Since Patriot Preparatory Academy opened in 2010-11, the K-12 charter school has aimed to be what superintendent Sean Smith calls a “public school with a private-school feel.”
More than 700 students are enrolled in the school, including nearly 150 in high school. It has been competing in OHSAA postseasons since 2013-14.
Eagles teams include boys and girls volleyball, boys soccer, boys basketball and boys and girls track and field, but that number is expected to grow.
On May 24, the school held a meeting for those interested in participating in middle school football beginning this fall. The plan is to eventually have a high school football program.
Patriot Prep is on Columbus’ east side, just west of Reynoldsburg.
“Honestly, I think it’s something our students have been hoping for for some time,” Smith said. “Football is a program you can really build some excitement around, so a lot of athletes had some interest in it. For us, it’s a matter of time to take that step.”
Smith and Curt Caffey, who is in his fifth year as athletics director, began talking about adding a football program in 2020 before delaying the idea because of the COVID-19 pandemic.
Willie Washington has been named the first coach of the program. The plan is to have students in grades 6-8 compete on a middle school team in 2022 and then add a freshman team in 2023 and either a junior varsity or varsity team the next year.
In their inaugural middle school season, the Eagles will play seven road games and no home games. They don’t currently have a field.
The soccer team practices at Willis Park, which touches the school’s property line on Beatrice Drive. The football program also is expected to practice there.
So far, about 30 students have shown interest in playing.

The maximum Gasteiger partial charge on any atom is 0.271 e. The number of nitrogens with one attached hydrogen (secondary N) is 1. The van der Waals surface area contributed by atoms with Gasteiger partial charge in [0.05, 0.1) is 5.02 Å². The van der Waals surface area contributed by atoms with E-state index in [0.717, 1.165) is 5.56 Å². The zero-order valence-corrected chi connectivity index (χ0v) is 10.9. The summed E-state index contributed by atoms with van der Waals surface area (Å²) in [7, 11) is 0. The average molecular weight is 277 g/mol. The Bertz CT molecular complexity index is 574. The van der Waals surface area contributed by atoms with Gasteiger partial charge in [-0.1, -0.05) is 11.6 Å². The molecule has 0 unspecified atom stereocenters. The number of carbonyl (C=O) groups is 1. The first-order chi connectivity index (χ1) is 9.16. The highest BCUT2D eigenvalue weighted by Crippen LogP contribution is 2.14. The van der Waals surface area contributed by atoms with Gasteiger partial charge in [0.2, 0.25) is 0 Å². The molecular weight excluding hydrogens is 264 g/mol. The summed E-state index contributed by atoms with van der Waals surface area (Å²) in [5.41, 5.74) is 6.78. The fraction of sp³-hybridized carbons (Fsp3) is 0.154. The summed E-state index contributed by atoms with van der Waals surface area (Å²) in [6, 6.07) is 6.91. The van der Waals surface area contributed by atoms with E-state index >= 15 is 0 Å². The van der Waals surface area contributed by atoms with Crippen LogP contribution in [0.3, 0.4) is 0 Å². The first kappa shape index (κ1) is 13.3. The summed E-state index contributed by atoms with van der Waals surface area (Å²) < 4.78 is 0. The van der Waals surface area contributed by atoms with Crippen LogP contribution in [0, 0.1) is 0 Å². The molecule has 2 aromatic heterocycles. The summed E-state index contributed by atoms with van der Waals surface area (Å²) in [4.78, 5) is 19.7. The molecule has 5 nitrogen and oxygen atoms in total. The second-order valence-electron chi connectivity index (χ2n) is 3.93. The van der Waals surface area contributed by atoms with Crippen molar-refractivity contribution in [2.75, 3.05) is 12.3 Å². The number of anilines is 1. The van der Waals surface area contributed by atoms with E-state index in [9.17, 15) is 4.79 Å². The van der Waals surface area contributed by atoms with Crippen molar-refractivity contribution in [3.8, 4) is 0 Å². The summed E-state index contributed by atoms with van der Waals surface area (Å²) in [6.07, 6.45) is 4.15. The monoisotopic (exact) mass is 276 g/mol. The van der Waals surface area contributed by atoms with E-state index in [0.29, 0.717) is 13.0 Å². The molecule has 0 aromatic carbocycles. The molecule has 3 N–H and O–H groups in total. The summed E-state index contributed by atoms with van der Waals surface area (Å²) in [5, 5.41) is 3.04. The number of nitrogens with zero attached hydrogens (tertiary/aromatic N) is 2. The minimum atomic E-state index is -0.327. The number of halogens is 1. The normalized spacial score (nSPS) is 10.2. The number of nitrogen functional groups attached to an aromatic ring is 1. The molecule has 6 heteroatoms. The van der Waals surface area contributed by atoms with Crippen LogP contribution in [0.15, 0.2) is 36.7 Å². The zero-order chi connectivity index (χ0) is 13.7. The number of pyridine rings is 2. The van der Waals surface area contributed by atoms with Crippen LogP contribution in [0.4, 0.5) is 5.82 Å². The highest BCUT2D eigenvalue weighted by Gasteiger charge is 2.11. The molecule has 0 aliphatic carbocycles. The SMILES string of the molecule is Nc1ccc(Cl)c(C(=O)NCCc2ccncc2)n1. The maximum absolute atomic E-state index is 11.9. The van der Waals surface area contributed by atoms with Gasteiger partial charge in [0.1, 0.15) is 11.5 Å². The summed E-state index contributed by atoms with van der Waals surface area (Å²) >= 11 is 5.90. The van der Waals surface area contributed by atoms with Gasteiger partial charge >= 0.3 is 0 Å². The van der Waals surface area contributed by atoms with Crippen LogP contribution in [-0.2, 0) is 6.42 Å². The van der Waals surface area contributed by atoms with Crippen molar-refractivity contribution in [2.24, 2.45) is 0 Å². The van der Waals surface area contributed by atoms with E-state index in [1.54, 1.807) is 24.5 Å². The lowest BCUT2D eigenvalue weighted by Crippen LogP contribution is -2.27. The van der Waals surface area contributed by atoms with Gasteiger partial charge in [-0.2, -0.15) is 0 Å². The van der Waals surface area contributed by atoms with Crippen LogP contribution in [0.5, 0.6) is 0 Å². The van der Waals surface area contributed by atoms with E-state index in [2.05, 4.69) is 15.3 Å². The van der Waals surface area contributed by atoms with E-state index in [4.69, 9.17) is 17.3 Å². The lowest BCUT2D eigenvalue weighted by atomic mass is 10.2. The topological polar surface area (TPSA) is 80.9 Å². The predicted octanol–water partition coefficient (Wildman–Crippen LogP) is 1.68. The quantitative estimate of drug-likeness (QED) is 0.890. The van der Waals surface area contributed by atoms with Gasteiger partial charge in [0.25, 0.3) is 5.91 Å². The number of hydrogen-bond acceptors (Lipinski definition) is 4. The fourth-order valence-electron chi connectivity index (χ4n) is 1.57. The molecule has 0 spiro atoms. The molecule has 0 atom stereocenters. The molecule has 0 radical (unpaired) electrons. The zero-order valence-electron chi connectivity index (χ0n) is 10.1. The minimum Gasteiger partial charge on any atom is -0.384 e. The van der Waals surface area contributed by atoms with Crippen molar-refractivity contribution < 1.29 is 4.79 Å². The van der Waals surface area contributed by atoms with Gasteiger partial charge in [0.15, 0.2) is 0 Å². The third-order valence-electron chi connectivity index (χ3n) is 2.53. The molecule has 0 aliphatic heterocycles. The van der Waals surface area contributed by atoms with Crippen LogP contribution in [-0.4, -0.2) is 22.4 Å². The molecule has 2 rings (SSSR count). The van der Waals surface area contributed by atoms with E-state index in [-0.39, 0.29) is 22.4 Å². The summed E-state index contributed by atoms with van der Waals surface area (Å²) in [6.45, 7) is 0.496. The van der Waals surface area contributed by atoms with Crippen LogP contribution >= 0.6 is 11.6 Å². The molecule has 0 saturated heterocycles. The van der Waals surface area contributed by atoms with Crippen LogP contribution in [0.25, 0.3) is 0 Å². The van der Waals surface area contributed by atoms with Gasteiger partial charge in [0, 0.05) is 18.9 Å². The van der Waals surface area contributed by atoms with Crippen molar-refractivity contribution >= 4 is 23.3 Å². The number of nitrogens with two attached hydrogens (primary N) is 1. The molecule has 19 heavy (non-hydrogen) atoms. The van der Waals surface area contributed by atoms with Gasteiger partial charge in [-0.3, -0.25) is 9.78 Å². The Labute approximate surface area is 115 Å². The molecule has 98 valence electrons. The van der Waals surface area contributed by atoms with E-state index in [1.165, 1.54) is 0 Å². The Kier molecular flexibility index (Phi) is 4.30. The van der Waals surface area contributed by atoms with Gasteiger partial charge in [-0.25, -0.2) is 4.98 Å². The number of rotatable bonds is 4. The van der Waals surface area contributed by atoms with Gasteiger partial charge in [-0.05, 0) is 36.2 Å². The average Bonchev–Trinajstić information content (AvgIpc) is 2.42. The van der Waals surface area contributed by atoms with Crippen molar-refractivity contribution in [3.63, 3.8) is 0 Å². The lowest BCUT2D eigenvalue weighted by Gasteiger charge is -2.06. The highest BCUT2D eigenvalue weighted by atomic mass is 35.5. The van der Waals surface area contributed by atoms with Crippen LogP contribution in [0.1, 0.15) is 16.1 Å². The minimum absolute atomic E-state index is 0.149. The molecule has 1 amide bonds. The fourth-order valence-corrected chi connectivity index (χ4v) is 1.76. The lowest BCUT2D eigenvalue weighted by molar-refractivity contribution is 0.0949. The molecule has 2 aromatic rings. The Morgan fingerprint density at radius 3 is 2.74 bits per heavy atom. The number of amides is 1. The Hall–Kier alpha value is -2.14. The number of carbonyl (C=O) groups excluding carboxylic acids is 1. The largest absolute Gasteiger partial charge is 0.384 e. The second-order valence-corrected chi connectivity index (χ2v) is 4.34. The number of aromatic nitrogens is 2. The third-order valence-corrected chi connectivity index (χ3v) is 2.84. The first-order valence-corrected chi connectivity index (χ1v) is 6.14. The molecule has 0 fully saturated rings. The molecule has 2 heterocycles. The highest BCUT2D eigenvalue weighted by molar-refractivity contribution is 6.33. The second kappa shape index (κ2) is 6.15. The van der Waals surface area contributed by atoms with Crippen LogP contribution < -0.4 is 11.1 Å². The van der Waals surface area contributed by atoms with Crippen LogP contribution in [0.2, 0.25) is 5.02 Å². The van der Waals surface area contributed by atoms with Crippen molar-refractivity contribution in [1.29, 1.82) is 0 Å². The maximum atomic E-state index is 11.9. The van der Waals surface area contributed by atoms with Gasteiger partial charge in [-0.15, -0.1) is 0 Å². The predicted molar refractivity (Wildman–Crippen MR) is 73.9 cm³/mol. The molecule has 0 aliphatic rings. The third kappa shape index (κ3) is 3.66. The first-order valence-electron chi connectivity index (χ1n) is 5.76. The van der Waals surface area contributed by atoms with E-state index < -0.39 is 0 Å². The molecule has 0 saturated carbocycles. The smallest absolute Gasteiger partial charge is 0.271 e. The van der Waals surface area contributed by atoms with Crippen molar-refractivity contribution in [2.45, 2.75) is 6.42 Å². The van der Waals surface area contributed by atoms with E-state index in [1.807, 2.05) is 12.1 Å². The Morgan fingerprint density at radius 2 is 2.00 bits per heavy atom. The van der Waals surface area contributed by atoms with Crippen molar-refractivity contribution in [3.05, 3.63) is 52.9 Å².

“We had a decent turnout (May 24) and all our coaches were there, so there was some dialogue between the coaches and parents,” said Caffey, who was an assistant boys basketball coach in 2015 when Harvest Prep was the Division IV state runner-up. “I’m overly excited because Mr. Smith and I started chatting about this the year COVID hit. When we reactivated the conversation, it became more and more exciting.”
The newest OHSAA-sanctioned football teams in central Ohio are Worthington Christian, a Division VI program that held its first full season in 2014 and KIPP Columbus, which played its first full season in 2019.
KIPP, which is part of a nationwide network of public charter schools and launched in central Ohio in 2008, went 7-5 and won a Division VI playoff game last fall. It has grown enough in enrollment to move up to Division IV beginning in 2022.
Smith expects Patriot Prep to see exponential growth over the coming years, particularly after adding football.
“Our long-term vision is possibly in purchasing Willis Park or having some kind of community ownership, and maybe we’d be interested in having a turf field one day,” Smith said. “We actually rent (Willis Park) season by season.
“The culture in our (school) is unique. Charter schools like ours are independent districts. We’re known as a college prep program, so we’ve been fortunate enough the last four years to have at least one student earn an associate’s degree. We have very small classes, with 22 per class in elementary and 15 to 25 in our high school classes. The smaller class sizes bring more of a family feel where kids can’t just slip through the cracks.”
Sam Vavzincak, who is from Texas and has middle school coaching experience, and Jordan Flory, a 2011 Defiance Ayersville graduate, are assistants.
Washington is a 1973 Frankfurt (Kentucky) graduate who played football for Georgetown College and has been living in Columbus for about six years.
Now retired, he has 43 years of coaching experience at the middle school, youth and semi-pro levels.
The middle school team, according to Washington, is expected to face Grove City Christian, Fairfield Christian and other small central Ohio schools next fall with an eye on possibly adding at least two more games.
“(Patriot Prep) has got other sports like track and soccer, but they need a football team,” Washington said. “There’s a bunch of kids that want to play football. The next few years I’d like to build it up to where there’s a high school program. It’s something I’m looking forward to.”
This article originally appeared on ThisWeek: Football: Patriot Prep takes first steps to begin program